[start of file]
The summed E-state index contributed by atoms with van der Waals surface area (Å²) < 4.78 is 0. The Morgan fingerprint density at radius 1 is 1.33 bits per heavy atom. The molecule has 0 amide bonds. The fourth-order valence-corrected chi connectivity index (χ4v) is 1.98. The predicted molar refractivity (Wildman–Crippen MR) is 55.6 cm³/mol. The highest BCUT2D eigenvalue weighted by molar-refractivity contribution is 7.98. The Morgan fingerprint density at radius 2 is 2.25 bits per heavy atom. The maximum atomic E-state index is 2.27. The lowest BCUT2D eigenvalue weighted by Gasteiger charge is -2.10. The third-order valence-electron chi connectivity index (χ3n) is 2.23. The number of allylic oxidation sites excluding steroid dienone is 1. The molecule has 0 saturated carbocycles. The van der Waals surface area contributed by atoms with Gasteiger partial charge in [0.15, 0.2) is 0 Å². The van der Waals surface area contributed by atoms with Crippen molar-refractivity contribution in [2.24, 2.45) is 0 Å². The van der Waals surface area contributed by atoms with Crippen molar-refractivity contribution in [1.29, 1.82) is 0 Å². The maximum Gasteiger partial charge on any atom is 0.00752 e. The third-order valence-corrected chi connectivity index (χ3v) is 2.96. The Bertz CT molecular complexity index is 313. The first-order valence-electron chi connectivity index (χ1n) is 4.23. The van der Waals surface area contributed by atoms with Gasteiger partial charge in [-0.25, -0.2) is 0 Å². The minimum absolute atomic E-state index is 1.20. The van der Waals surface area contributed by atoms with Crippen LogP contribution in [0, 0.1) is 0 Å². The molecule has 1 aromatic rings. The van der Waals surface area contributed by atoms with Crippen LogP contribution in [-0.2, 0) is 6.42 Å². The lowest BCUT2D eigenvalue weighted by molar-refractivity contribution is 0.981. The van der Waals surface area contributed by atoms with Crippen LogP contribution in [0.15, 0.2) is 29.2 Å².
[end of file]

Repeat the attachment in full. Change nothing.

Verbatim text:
The summed E-state index contributed by atoms with van der Waals surface area (Å²) < 4.78 is 0. The Morgan fingerprint density at radius 1 is 1.33 bits per heavy atom. The molecule has 0 amide bonds. The fourth-order valence-corrected chi connectivity index (χ4v) is 1.98. The predicted molar refractivity (Wildman–Crippen MR) is 55.6 cm³/mol. The highest BCUT2D eigenvalue weighted by molar-refractivity contribution is 7.98. The Morgan fingerprint density at radius 2 is 2.25 bits per heavy atom. The maximum atomic E-state index is 2.27. The lowest BCUT2D eigenvalue weighted by Gasteiger charge is -2.10. The third-order valence-electron chi connectivity index (χ3n) is 2.23. The number of allylic oxidation sites excluding steroid dienone is 1. The molecule has 0 saturated carbocycles. The van der Waals surface area contributed by atoms with Gasteiger partial charge in [0.15, 0.2) is 0 Å². The van der Waals surface area contributed by atoms with Crippen molar-refractivity contribution in [2.24, 2.45) is 0 Å². The van der Waals surface area contributed by atoms with Crippen molar-refractivity contribution in [1.29, 1.82) is 0 Å². The maximum Gasteiger partial charge on any atom is 0.00752 e. The third-order valence-corrected chi connectivity index (χ3v) is 2.96. The Bertz CT molecular complexity index is 313. The first-order valence-electron chi connectivity index (χ1n) is 4.23. The van der Waals surface area contributed by atoms with Gasteiger partial charge in [-0.25, -0.2) is 0 Å². The minimum absolute atomic E-state index is 1.20. The van der Waals surface area contributed by atoms with Crippen LogP contribution in [0, 0.1) is 0 Å². The molecule has 1 aromatic rings. The van der Waals surface area contributed by atoms with Crippen LogP contribution in [-0.2, 0) is 6.42 Å². The lowest BCUT2D eigenvalue weighted by molar-refractivity contribution is 0.981. The van der Waals surface area contributed by atoms with Crippen LogP contribution in [0.15, 0.2) is 29.2 Å².